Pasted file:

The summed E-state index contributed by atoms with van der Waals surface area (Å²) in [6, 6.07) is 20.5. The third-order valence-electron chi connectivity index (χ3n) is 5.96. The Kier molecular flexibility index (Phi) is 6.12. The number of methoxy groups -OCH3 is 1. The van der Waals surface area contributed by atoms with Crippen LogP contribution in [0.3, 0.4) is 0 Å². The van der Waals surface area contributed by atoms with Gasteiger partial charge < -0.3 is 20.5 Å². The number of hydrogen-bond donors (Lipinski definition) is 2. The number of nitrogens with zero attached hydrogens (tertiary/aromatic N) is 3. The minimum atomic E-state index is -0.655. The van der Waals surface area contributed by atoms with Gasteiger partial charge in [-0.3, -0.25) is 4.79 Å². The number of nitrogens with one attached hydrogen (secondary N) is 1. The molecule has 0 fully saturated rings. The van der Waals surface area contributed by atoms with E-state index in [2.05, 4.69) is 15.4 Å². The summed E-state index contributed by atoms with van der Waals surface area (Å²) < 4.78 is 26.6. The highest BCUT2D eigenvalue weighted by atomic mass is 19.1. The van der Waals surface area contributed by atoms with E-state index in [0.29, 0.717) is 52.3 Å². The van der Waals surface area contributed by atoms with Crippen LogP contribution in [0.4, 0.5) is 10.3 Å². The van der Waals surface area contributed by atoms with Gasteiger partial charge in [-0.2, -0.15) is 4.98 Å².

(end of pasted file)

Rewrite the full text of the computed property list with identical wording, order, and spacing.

The summed E-state index contributed by atoms with van der Waals surface area (Å²) in [6, 6.07) is 20.5. The third-order valence-electron chi connectivity index (χ3n) is 5.96. The Kier molecular flexibility index (Phi) is 6.12. The number of methoxy groups -OCH3 is 1. The van der Waals surface area contributed by atoms with Crippen LogP contribution in [0.3, 0.4) is 0 Å². The van der Waals surface area contributed by atoms with Gasteiger partial charge < -0.3 is 20.5 Å². The number of hydrogen-bond donors (Lipinski definition) is 2. The number of nitrogens with zero attached hydrogens (tertiary/aromatic N) is 3. The minimum atomic E-state index is -0.655. The van der Waals surface area contributed by atoms with Gasteiger partial charge in [-0.3, -0.25) is 4.79 Å². The number of nitrogens with one attached hydrogen (secondary N) is 1. The molecule has 0 fully saturated rings. The van der Waals surface area contributed by atoms with E-state index in [2.05, 4.69) is 15.4 Å². The summed E-state index contributed by atoms with van der Waals surface area (Å²) < 4.78 is 26.6. The highest BCUT2D eigenvalue weighted by atomic mass is 19.1. The van der Waals surface area contributed by atoms with E-state index in [0.29, 0.717) is 52.3 Å². The van der Waals surface area contributed by atoms with Crippen LogP contribution in [0.4, 0.5) is 10.3 Å². The van der Waals surface area contributed by atoms with Gasteiger partial charge in [-0.2, -0.15) is 4.98 Å².